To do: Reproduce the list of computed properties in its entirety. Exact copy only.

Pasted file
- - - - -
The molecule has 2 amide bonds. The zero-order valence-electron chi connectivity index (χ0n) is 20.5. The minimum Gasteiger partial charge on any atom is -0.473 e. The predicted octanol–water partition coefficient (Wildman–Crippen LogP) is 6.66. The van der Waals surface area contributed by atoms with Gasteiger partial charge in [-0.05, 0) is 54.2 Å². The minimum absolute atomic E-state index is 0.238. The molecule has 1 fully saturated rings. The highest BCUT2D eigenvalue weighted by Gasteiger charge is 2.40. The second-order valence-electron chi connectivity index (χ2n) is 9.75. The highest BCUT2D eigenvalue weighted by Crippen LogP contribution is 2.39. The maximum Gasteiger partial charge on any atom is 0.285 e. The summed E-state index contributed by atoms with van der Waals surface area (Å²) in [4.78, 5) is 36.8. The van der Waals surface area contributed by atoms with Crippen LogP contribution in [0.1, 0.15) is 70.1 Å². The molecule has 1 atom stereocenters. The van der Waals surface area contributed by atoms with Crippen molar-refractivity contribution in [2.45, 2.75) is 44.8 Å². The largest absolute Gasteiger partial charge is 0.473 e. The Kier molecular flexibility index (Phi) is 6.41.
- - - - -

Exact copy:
The molecule has 2 amide bonds. The zero-order valence-electron chi connectivity index (χ0n) is 20.5. The minimum Gasteiger partial charge on any atom is -0.473 e. The predicted octanol–water partition coefficient (Wildman–Crippen LogP) is 6.66. The van der Waals surface area contributed by atoms with Gasteiger partial charge in [-0.05, 0) is 54.2 Å². The minimum absolute atomic E-state index is 0.238. The molecule has 1 fully saturated rings. The highest BCUT2D eigenvalue weighted by Gasteiger charge is 2.40. The second-order valence-electron chi connectivity index (χ2n) is 9.75. The highest BCUT2D eigenvalue weighted by Crippen LogP contribution is 2.39. The maximum Gasteiger partial charge on any atom is 0.285 e. The summed E-state index contributed by atoms with van der Waals surface area (Å²) in [4.78, 5) is 36.8. The van der Waals surface area contributed by atoms with Crippen LogP contribution in [0.1, 0.15) is 70.1 Å². The molecule has 1 atom stereocenters. The van der Waals surface area contributed by atoms with Crippen molar-refractivity contribution in [2.45, 2.75) is 44.8 Å². The largest absolute Gasteiger partial charge is 0.473 e. The Kier molecular flexibility index (Phi) is 6.41.